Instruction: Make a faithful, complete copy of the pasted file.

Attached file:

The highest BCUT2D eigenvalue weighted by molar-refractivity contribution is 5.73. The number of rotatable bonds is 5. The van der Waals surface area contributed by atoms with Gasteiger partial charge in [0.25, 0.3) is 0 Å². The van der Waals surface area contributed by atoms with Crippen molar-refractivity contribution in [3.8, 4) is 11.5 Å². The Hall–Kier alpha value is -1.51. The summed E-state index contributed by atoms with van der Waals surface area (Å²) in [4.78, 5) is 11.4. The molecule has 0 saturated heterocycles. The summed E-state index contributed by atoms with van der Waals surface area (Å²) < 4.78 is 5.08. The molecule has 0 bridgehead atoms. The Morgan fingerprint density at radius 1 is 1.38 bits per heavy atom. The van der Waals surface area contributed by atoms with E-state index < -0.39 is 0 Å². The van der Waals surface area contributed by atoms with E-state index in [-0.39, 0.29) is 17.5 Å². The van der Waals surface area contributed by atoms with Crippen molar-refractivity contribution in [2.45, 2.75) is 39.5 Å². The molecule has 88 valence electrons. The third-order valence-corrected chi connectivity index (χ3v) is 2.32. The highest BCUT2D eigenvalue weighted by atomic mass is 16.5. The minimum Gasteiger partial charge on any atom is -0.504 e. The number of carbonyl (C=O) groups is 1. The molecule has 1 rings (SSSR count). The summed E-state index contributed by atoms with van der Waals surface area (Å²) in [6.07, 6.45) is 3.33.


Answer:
The highest BCUT2D eigenvalue weighted by molar-refractivity contribution is 5.73. The number of rotatable bonds is 5. The van der Waals surface area contributed by atoms with Gasteiger partial charge in [0.25, 0.3) is 0 Å². The van der Waals surface area contributed by atoms with Crippen molar-refractivity contribution in [3.8, 4) is 11.5 Å². The Hall–Kier alpha value is -1.51. The summed E-state index contributed by atoms with van der Waals surface area (Å²) in [4.78, 5) is 11.4. The molecule has 0 saturated heterocycles. The summed E-state index contributed by atoms with van der Waals surface area (Å²) < 4.78 is 5.08. The molecule has 0 bridgehead atoms. The Morgan fingerprint density at radius 1 is 1.38 bits per heavy atom. The van der Waals surface area contributed by atoms with E-state index < -0.39 is 0 Å². The van der Waals surface area contributed by atoms with E-state index in [-0.39, 0.29) is 17.5 Å². The van der Waals surface area contributed by atoms with Crippen molar-refractivity contribution in [2.45, 2.75) is 39.5 Å². The molecule has 88 valence electrons. The third-order valence-corrected chi connectivity index (χ3v) is 2.32. The highest BCUT2D eigenvalue weighted by atomic mass is 16.5. The minimum Gasteiger partial charge on any atom is -0.504 e. The number of carbonyl (C=O) groups is 1. The molecule has 1 rings (SSSR count). The summed E-state index contributed by atoms with van der Waals surface area (Å²) in [6.07, 6.45) is 3.33.